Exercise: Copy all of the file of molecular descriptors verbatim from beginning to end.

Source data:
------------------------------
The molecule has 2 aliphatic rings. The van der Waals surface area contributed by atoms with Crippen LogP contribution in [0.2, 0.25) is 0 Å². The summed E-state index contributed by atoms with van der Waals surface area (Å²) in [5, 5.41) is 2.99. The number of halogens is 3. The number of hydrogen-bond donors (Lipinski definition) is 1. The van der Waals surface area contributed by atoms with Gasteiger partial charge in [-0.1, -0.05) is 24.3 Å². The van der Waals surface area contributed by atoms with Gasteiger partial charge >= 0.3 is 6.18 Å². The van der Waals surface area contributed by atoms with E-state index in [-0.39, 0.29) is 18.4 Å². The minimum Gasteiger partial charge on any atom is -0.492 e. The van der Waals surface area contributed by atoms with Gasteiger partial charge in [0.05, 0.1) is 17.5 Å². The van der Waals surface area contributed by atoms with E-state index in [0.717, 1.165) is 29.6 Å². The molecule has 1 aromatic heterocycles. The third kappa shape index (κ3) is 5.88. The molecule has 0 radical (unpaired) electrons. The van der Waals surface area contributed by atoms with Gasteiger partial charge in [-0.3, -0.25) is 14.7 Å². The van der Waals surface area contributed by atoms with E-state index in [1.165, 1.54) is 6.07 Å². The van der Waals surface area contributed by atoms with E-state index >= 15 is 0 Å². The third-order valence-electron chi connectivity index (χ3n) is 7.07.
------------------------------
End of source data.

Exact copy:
The molecule has 2 aliphatic rings. The van der Waals surface area contributed by atoms with Crippen LogP contribution in [0.2, 0.25) is 0 Å². The summed E-state index contributed by atoms with van der Waals surface area (Å²) in [5, 5.41) is 2.99. The number of halogens is 3. The number of hydrogen-bond donors (Lipinski definition) is 1. The van der Waals surface area contributed by atoms with Gasteiger partial charge in [-0.1, -0.05) is 24.3 Å². The van der Waals surface area contributed by atoms with Gasteiger partial charge >= 0.3 is 6.18 Å². The van der Waals surface area contributed by atoms with E-state index in [-0.39, 0.29) is 18.4 Å². The minimum Gasteiger partial charge on any atom is -0.492 e. The van der Waals surface area contributed by atoms with Gasteiger partial charge in [0.05, 0.1) is 17.5 Å². The van der Waals surface area contributed by atoms with E-state index in [0.717, 1.165) is 29.6 Å². The molecule has 1 aromatic heterocycles. The third kappa shape index (κ3) is 5.88. The molecule has 0 radical (unpaired) electrons. The van der Waals surface area contributed by atoms with Gasteiger partial charge in [-0.3, -0.25) is 14.7 Å². The van der Waals surface area contributed by atoms with E-state index in [1.165, 1.54) is 6.07 Å². The van der Waals surface area contributed by atoms with E-state index >= 15 is 0 Å². The third-order valence-electron chi connectivity index (χ3n) is 7.07.